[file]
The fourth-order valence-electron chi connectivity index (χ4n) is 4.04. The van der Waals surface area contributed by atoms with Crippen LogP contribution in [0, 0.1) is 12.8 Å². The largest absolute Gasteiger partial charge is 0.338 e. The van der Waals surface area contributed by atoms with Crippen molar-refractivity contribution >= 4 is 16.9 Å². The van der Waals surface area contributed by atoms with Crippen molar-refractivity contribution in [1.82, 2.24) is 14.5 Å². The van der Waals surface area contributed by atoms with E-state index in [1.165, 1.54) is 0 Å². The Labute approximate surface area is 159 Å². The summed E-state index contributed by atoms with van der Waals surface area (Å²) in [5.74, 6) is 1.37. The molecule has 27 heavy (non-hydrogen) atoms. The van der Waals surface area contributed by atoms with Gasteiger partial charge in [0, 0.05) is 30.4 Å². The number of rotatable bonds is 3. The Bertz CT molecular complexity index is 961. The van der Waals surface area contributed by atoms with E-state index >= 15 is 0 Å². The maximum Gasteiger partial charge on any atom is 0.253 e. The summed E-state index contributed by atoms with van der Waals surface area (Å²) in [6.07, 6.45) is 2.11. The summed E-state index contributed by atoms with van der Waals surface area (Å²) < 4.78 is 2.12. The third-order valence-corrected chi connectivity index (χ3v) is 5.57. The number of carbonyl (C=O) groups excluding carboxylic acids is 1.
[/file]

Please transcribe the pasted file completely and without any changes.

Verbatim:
The fourth-order valence-electron chi connectivity index (χ4n) is 4.04. The van der Waals surface area contributed by atoms with Crippen LogP contribution in [0, 0.1) is 12.8 Å². The largest absolute Gasteiger partial charge is 0.338 e. The van der Waals surface area contributed by atoms with Crippen molar-refractivity contribution >= 4 is 16.9 Å². The van der Waals surface area contributed by atoms with Crippen molar-refractivity contribution in [1.82, 2.24) is 14.5 Å². The van der Waals surface area contributed by atoms with E-state index in [1.165, 1.54) is 0 Å². The Labute approximate surface area is 159 Å². The summed E-state index contributed by atoms with van der Waals surface area (Å²) in [5.74, 6) is 1.37. The molecule has 27 heavy (non-hydrogen) atoms. The van der Waals surface area contributed by atoms with Gasteiger partial charge in [0, 0.05) is 30.4 Å². The number of rotatable bonds is 3. The Bertz CT molecular complexity index is 961. The van der Waals surface area contributed by atoms with E-state index >= 15 is 0 Å². The maximum Gasteiger partial charge on any atom is 0.253 e. The summed E-state index contributed by atoms with van der Waals surface area (Å²) in [6.07, 6.45) is 2.11. The summed E-state index contributed by atoms with van der Waals surface area (Å²) < 4.78 is 2.12. The third-order valence-corrected chi connectivity index (χ3v) is 5.57. The number of carbonyl (C=O) groups excluding carboxylic acids is 1.